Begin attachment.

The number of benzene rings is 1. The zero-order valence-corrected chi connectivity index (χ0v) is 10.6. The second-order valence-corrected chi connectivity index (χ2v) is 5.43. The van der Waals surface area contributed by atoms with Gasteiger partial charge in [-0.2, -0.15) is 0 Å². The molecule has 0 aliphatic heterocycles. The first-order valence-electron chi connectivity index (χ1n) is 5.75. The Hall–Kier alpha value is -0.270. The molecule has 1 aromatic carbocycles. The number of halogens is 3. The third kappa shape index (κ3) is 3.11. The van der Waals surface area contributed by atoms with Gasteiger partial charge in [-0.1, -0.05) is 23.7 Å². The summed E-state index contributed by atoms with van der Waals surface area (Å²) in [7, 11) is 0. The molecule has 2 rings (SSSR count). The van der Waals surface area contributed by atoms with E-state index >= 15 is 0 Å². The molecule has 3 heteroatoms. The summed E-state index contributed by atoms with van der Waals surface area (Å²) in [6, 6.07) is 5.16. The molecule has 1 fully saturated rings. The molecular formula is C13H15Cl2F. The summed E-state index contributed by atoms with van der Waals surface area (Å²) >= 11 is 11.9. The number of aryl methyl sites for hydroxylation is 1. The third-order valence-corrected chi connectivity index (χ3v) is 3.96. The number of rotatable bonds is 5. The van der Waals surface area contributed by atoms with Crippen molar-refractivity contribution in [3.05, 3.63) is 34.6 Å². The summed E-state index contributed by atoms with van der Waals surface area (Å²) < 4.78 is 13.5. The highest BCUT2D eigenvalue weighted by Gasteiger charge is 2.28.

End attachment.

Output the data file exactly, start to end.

The number of benzene rings is 1. The zero-order valence-corrected chi connectivity index (χ0v) is 10.6. The second-order valence-corrected chi connectivity index (χ2v) is 5.43. The van der Waals surface area contributed by atoms with Gasteiger partial charge in [-0.2, -0.15) is 0 Å². The molecule has 0 aliphatic heterocycles. The first-order valence-electron chi connectivity index (χ1n) is 5.75. The Hall–Kier alpha value is -0.270. The molecule has 1 aromatic carbocycles. The number of halogens is 3. The third kappa shape index (κ3) is 3.11. The van der Waals surface area contributed by atoms with Gasteiger partial charge in [-0.1, -0.05) is 23.7 Å². The summed E-state index contributed by atoms with van der Waals surface area (Å²) in [7, 11) is 0. The molecule has 2 rings (SSSR count). The van der Waals surface area contributed by atoms with E-state index >= 15 is 0 Å². The molecule has 3 heteroatoms. The summed E-state index contributed by atoms with van der Waals surface area (Å²) in [6, 6.07) is 5.16. The molecule has 1 fully saturated rings. The molecular formula is C13H15Cl2F. The summed E-state index contributed by atoms with van der Waals surface area (Å²) >= 11 is 11.9. The number of aryl methyl sites for hydroxylation is 1. The third-order valence-corrected chi connectivity index (χ3v) is 3.96. The number of rotatable bonds is 5. The van der Waals surface area contributed by atoms with Crippen molar-refractivity contribution in [3.05, 3.63) is 34.6 Å². The summed E-state index contributed by atoms with van der Waals surface area (Å²) < 4.78 is 13.5. The highest BCUT2D eigenvalue weighted by Gasteiger charge is 2.28.